It seems highly unlikely that Eyman can stop the transportation taxes, however. They will go into effect July 1, and the state will start spending hundreds of millions of dollars of the money this summer, according to state Sen. Jim Horn, R-Mercer Island, one of the plan's chief architects.
Eyman has two options to fight the new taxes. One is through a referenduma ballot measure that allows an existing law to be overturned by a vote of the people. Referenda require around 100,000 voters' signatures on petitions 90 days after the bill is signed. The referendum would then appear on November's ballot. Every day that passes makes this herculean task more difficult, and Eyman has, as yet, made no move.
EYMAN'S OTHER OPTION is to introduce an initiativea ballot measure that creates a new law through a vote of the peoplethat repeals the taxes. The advantage to the initiative approach is that while Eyman would have to collect nearly twice as many signaturesaround 200,000he could take until July 2004 to do so. The disadvantage is that the vote would not be until November 2004, so the state would have two road-building seasons during which to spend hundreds of millions of dollars. More importantly from a legal standpoint, the state would have plenty of time to sell bonds and pledge the new taxes to pay them off. Once bond contracts are signed, the courts will likely protect the taxes against any repeal by initiative.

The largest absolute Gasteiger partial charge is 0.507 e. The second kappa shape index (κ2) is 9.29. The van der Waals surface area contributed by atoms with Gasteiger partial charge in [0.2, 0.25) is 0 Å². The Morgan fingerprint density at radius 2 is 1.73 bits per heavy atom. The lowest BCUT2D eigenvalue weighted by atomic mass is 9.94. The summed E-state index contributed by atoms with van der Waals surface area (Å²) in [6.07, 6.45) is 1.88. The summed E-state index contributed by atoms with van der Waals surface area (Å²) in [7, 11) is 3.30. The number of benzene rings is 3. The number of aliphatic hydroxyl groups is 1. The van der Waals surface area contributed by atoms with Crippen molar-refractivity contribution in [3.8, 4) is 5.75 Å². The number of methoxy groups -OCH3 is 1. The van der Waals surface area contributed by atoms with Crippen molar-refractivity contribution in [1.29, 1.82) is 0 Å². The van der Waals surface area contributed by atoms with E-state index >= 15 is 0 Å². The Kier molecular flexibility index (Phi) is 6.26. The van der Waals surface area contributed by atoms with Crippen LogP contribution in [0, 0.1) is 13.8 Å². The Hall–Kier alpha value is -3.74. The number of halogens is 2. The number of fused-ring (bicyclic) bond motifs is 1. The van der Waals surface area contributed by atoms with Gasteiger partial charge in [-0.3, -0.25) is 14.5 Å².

In contrast, Eyman's official entry in this year's initiative sweepstakes is I-807, a complicated tax-limitation measure that isn't gaining much traction, says Sinderman. He points to the relatively poor fund-raising by the measure's backers as evidence. I-807 would require a two-thirds vote by the Legislature to increase any taxes or fees, instead of the current threshold of a simple majority.
Even I-807 supporters like King County Council member Rob McKenna, R-Bellevue, say that qualifying the measure for the ballot is a lot more challenging than previous Eyman initiatives. "It doesn't put money in people's pockets," he notes.
Supporters aren't putting as much money in Eyman's pockets, either. His fund-raising has steadily declined over the past two years. By April 30, 2001, he had raised $413,323 for Initiative 747, a measure that limited property taxes. By April 30, 2002, only $241,441 had flowed into his coffers for Initiative 776, which slashed the cost of car tabs. By last April 30, his fund-raising was lower again$189,763 for I-807.
Since he has spent over $129,000 just to launch I-807, unless his fund-raising picks up, he will not have the funds necessary to pay signature gatherers. Typically, Eyman spends around $150,000 on signatures to qualify an initiative, according to Sinderman.
It's hard to imagine how Eyman can experience a steep decline in fund-raising and still qualify a marginal measure for the ballot. Sinderman says Eyman "is in rough shape. People are getting sick of him because he's sleazy." Underestimating Eyman, however, has proven dangerous in the past. Despite his public pratfalls and legal defeats, Eyman keeps winning where it countsat the ballot box.